By nothing, I mean nothing. No one seemed to know what had happened to Swin or her institute. The building had reportedly been emptied, the collections vanished. The RSI phone number has long been out of service.

Considerably later, Swin reportedly resurfaced in Victoria, British Columbia—for the geographically challenged, Canada’s westernmost province. I managed to suss this out by working my network of acquaintances. It’s probably true (I trust my network), but for the past five years, there has been no official word from Ms. Swin about her foundation or about the collections she has acquired. No word about our history, in other words.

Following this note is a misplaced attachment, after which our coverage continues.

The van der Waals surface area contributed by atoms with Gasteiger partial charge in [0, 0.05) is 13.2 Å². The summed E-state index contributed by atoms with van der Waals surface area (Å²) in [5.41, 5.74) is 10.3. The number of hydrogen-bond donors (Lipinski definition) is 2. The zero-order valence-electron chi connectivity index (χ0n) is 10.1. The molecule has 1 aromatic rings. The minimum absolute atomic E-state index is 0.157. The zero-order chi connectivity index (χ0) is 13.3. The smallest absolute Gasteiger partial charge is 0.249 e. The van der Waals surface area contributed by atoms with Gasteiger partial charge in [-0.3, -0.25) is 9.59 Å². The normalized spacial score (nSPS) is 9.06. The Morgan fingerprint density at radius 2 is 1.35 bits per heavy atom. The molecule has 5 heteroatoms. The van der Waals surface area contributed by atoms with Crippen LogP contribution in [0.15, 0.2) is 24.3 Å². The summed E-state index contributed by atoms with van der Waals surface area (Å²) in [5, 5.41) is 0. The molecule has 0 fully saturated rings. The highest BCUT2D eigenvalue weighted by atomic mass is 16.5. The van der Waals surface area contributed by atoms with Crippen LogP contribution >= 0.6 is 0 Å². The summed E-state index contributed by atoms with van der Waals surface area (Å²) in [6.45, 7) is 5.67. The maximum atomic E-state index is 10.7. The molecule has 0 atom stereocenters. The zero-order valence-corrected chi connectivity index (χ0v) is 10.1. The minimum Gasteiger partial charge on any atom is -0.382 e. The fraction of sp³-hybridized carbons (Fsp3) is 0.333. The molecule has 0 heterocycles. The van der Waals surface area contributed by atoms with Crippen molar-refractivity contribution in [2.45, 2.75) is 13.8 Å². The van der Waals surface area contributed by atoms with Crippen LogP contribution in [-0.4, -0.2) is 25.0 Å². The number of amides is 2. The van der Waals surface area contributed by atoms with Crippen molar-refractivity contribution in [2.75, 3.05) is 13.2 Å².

Certainly, Swin isn’t in possession of all of our history—there are other collections, after all—but she does possess a significant part of it—most importantly, personal papers of Virginia Prince and Betty Ann Lind which document the history of early transgender organizations and of which there are no other copies. She has been absolutely irresponsible by not keeping the community informed of the collection’s condition and whereabouts. It could, for all we know, be poorly stored, shredded, or lost.

Ms. Swin, where is our history?

Note from the author:

According to Aaron Devor, the collection has arrived at Victoria University in British Columbia.


grvsmth said...

Here is the webpage of the Special Collections at the University of Victoria.

Vickie Davis said...

I did some searching for info on Rikki and found your post here and this article on her and her history. It still does not explain why she took our history to western Canada.